Physiology: Weight loss

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You can lose weight by changing your diet, ensuring you get enough of the right nutrients, eating lots of raw and cooked vegetables, proteins (meat, poultry, fish), focusing on the right carbohydrates and especially avoiding simple sugars (get the advice of your Personal Trainer).


But also and above all by exercising efficiently and functionally. For this, you need supervised training in circuits with a lot of variation that works multiple muscle groups in 3D. This will develop an athletic body, shape, posture and burn superfluous fats.

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Training gives a huge boost to body processes that suddenly start working or have to work harder. These processes provide the energy for the body. This energy for muscle function is extracted from ATP (adenosine triphosphate). This ATP is broken down into ADP (adenosine diphosphate) and P (phosphate) and energy upon combustion. This energy system leads to the development of muscle strength and endurance.

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MUSCLE METABOLISM.  Muscle function relies on the ATP energy system. Once all of the ATP has been used up, only ADP and P are left over. The body has three metabolic systems to convert these substances back to ATP.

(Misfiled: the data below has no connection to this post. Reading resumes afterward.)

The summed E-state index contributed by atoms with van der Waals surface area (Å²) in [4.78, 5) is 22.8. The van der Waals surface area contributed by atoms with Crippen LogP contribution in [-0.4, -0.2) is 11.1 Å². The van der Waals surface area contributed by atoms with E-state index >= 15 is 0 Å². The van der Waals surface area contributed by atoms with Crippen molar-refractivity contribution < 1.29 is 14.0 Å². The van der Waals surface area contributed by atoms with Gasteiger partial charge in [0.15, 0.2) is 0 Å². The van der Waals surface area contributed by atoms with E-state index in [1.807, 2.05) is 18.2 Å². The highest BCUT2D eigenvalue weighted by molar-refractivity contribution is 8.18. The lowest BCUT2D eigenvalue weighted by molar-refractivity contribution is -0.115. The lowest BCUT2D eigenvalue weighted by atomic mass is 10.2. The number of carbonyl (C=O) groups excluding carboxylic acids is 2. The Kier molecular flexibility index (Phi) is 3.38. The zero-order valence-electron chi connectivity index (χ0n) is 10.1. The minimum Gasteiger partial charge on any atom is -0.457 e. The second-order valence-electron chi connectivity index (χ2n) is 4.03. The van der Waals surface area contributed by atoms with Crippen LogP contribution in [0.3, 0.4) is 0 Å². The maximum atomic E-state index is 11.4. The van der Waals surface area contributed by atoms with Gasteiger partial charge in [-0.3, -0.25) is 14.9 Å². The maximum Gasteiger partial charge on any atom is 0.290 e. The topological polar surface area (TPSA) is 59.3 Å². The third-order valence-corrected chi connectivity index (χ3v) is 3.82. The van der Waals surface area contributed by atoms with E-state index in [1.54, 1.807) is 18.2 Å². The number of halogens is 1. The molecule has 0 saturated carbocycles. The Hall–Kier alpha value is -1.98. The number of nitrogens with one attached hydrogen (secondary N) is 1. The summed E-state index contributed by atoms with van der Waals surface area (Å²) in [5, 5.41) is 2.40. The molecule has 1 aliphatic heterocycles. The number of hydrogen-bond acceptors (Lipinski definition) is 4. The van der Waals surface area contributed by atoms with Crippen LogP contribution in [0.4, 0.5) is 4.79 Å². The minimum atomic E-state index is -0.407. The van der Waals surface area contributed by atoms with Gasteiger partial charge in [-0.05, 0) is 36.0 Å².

During extended exercise, the body uses the process that requires oxygen. Training of this process is also called aerobic training. This form of training not only burns sugars, but also accumulated fats. These sugars and fats play an important role in prolonged exercise.

Explosive power requires another metabolic system: the anaerobic system. An increased load on the muscles induces a sudden, temporary oxygen shortage that needs to be addressed with additional energy supplies.

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Functional training solicits both aerobic and anaerobic metabolism. Weight training must not involve weights that are too heavy, and instead use consistent repetitions to increase endurance. This forces the body to use the aerobic energy system. Then, an increase in resistance and decrease of repetitions activates the anaerobic system.

Work on a muscle involves three phases with regard to metabolism. The first two phases are anaerobic and trigger the supply of energy. The final, aerobic phase uses oxygen for metabolism and burns sugars, fats and proteins.


The creatine phosphate system: This anaerobic process does not release lactic acid and only works for a few seconds at the start of the muscle action. The body releases energy to start an explosive movement. It is the spark plug needed to initiate the movement. A limited amount of energy-rich phosphates is accumulated in the muscles. The more trained someone is, the bigger these stocks are, which means more available energy for explosive movements and short, intense efforts. When the creatine phosphate is broken down, the released energy is used immediately to produce ATP.

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The lactic acid system: After the creatine phase, the muscle metabolism switches to the lactic acid system. During muscle metabolism, the body burns sugar and produces lactic acid. This phase is sustained for two to three minutes, and is followed by the switch to the oxygen system. This phase lasts some time as the heart and lungs take longer to meet the oxygen demand for muscle metabolism.